Austin Olive hopes to make the Paralympic swimming team in 2024.
The 18-year-old Yucaipa resident is working hard to improve his time in the water and build his muscles. But along the way, Olive will have to qualify for a chance to make the team during events like the recent California Classic at Crafton Hills College.
Held October 26 and 27 in CHC’s Aquatics Center, the Classic – hosted by US Paralympic Swimming – put a spotlight on para-athletes looking to showcase their abilities as they compete against their peers in several events.
The meet was open to swimmers from all over the United States with any physical, visual or intellectual impairment. Several will move on to the Paralympics next year in Tokyo, while others like Olive are focused on future Games.
Olive – or Auggie as he’s known – found swimming after he found it difficult to keep up with his peers on the baseball field. Diagnosed with Cerebral Palsy, swimming opened several doors for Yucaipa High School alumnus, particularly when it came to addressing his competitive spirit, said a family member at the event.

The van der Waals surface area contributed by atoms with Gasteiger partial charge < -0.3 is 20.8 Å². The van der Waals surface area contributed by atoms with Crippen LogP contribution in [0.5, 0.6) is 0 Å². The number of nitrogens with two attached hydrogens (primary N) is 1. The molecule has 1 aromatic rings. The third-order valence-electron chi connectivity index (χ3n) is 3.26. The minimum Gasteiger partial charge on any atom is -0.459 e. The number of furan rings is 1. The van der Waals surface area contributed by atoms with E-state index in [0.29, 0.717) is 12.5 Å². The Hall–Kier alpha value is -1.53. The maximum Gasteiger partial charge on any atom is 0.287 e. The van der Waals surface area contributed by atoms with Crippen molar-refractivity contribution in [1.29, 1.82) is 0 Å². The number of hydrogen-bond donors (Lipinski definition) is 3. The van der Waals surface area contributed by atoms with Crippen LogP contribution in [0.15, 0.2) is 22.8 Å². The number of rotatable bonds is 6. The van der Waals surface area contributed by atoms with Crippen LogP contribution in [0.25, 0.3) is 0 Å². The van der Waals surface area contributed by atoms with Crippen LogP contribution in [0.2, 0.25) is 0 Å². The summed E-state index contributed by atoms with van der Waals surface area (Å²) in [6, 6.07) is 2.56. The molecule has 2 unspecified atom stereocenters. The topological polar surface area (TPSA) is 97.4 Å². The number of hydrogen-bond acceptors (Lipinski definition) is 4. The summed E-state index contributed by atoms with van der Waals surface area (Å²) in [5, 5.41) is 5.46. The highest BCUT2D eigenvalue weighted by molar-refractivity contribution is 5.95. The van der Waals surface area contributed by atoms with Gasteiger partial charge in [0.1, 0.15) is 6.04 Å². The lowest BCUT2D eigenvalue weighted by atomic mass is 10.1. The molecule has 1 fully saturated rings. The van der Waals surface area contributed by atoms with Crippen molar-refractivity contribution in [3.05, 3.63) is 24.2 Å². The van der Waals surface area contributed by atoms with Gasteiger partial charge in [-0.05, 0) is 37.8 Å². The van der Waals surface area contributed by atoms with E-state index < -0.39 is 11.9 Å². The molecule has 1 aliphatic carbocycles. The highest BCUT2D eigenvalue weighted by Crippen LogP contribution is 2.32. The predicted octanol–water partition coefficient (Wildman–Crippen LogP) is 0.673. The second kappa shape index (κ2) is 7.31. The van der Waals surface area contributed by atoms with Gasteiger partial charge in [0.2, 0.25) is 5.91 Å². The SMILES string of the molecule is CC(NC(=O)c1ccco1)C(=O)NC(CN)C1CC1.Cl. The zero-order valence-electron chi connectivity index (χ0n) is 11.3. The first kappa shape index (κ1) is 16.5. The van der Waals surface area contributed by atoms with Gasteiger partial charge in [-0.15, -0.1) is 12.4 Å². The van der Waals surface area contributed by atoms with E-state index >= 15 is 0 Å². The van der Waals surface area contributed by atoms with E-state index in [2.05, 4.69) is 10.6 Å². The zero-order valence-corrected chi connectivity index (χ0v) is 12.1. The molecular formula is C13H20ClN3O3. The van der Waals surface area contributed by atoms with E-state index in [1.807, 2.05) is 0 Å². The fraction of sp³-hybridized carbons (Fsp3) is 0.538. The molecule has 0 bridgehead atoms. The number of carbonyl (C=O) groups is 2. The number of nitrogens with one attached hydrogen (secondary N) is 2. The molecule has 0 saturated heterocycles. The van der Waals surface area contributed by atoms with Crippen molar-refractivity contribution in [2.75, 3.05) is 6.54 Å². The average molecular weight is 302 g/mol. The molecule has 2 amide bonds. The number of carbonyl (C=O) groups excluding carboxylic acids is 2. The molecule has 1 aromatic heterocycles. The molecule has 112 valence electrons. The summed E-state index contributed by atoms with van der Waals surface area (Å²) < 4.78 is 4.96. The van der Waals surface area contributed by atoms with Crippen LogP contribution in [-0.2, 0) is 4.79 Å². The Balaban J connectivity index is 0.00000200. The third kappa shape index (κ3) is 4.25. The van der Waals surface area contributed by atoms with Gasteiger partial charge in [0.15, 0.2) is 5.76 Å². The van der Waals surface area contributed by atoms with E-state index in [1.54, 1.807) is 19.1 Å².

“Swimming makes me feel weightless,” said the current CHC student. “When I’m in the water, I don’t feel anything weighing me down both emotionally and physically. My stress and anxiety go down when I’m in the pool.”
Several athletes at the Classic have similar stories, some of which are known while others are still being discovered. Event organizers invited the community to the event with the intent of introducing competitors to local residents.
Several took US Paralympic Swimming up on its offer.
“One of the greatest things about this day in age is the Games are becoming more and more visible,” said Erin Popovich, associate director of the organization. “And when we can involve communities who do not get to see the Paralympics in person or on TV, once they see something like this, they understand it.”
The next stop for Augie and the other 44 Classic athletes is the National Championships in Dallas, Texas, in December. Popovich said the championships will lead to the Paralympic Games in Tokyo next summer. And then the fun starts all over again in anticipation of the 2024 Games in Paris, France, she added with a chuckle.
Twenty-twenty-four sounds like it is a lifetime away, but Augie has no plans on slowing down just yet.
“It’s pretty cool how fast I can swim even though I’m getting older and my muscles are growing,” said Olive. “Just because someone has a disability doesn’t mean they should be counted out. Do not ever give up.”
You can follow the progress leading to the Paralympics online at www.paralympic.org/paralympic-games.